Molly and Richard Pilbrow

Molly and Richard Pilbrow on location with the two red London Double Decker buses where coffee was being served ~ photo: Daphne Neville

The film crew ~

Apart from Sue Merry the ‘Continuity Girl’ the film crew consisted entirely of men, forty-five of them. I include the Hair and Make-up Designers, the Wardrobe Master, the Art Director, Set Dresser, Propmen and Carpenters, Sound Recordist and Boom Operator, the Director of Photography, Camera Operator, Focus Puller and Grips with the Electricians from Lee Electric who looked after the lights and generators, Lorry Drivers and Sailing Director, the Director, three Assistant Directors and the Production Associate and Producer. I think there might have been a Film Accountant and Location Manager. Being a feature film we had a permanent Stills Photographer and a Publicity Manager.  And this was a small crew as Terry seemed to cope without Wardrobe Assistants or Dressers. They all knew each other pretty well from being on previous movies. I have a list of where they had digs in Ambleside. It’s quite interesting to see who shared with who.  Whenever we needed boats up to six local boatmen could also join the queue for the chuck wagon – and the mobile loos.  Mum wouldn’t let me use them. They were looked after by a ratty looking chap who later managed to persuade one of the Ambleside girls that he was the film’s Producer.

Neville  Thompson, who was effectively the on-line Producer, had a production secretary called Sally Shewing, but she must have been stuck in the production office as we never saw her.  Molly Friedel, Richard Pilbrow’s girl friend and assistant, was often on location. We adored her.  She was American, tall with long brown hair and always had time for us. I remember her working on the lighting design for the next Rolling Stones Concert by the shore of Lake Coniston while we milled about, playing on the rocks.

We had our tutor, Mrs Causey and a wonderful mini-bus driver called Jean McGill. She had been a top British Airways air hostess but had returned to Cumbria to look after her ailing mother and was driving us around the area she so loved to keep busy. As soon as my mother found out that she was also a qualified nursing sister she made sure that Jean was taken on as the official location nurse, which was great as it meant she could be around the whole time and we never had to wait for the bus. We found we soon needed a nurse too. Someone was always hurting themselves.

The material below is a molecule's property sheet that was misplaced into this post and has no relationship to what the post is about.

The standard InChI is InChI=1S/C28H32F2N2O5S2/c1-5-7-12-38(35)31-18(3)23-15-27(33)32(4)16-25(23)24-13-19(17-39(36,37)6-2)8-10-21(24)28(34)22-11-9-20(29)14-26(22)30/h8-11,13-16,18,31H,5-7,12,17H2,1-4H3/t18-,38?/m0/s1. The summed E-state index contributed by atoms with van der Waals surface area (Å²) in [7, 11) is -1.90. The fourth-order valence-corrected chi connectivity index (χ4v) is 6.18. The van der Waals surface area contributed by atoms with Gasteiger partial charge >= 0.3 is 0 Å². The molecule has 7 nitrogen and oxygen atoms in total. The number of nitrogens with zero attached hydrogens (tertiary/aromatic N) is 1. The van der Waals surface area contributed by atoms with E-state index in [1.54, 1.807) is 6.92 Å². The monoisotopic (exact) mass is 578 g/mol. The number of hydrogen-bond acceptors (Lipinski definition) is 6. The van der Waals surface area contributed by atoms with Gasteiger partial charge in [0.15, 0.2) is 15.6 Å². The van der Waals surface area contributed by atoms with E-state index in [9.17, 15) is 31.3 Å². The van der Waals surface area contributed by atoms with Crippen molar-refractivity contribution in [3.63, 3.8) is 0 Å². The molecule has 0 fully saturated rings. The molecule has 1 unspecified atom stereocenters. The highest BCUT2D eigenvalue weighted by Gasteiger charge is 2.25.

Jean McGill, our driver and location nurse, operating the radio with Sophie Neville ~ photo:Martin Neville

So in all, with our chaperones there were usually about six women around as well as journalists, friends and relatives who came to watch. It was a huge circus with often eighty people milling about. Certianly the Call Sheet asks the caterers to provide lunch for seventy on normal days. It would be much more when we had crowd scenes such as when we explored Rio.

The male:female ratio on crews is very different today. There are often more women than men, perhaps not on movies but certainly on BBC drama crews. It was already different by 1983 when Richard and Molly Pilbrow came to visit us on the location of  Coot Club in Norfolk, where there were about equal numbers of men and women on set. It made for a better, family atmosphere, certainly more appropriate with so many children involved.  Since he still held the rights to Arthur Ransome’s series of Swallows and Amazons books, Richard was the Executive Producer on the BBC serial Joe Waters produced. It was so good to see him again. I gather he is still going strong having just been awarded the Knights of Illumination Lifetime Recognition Award for more than 50 years of work in theatre lighting.

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Filed under 1973, Acting, Arthur Ransome, Autobiography, Biography, Cinema, Claude Whatham, Cumbria, Diary, e-publication, Film, Film Cast, Film Catering, Film crew, Film History, Filmaking, Lake District, Letters, Memoir, Movie, Movie stories, Richard Pilbrow, Steam train Haverthwaite Railway Station, Swallows and Amazons, truelife story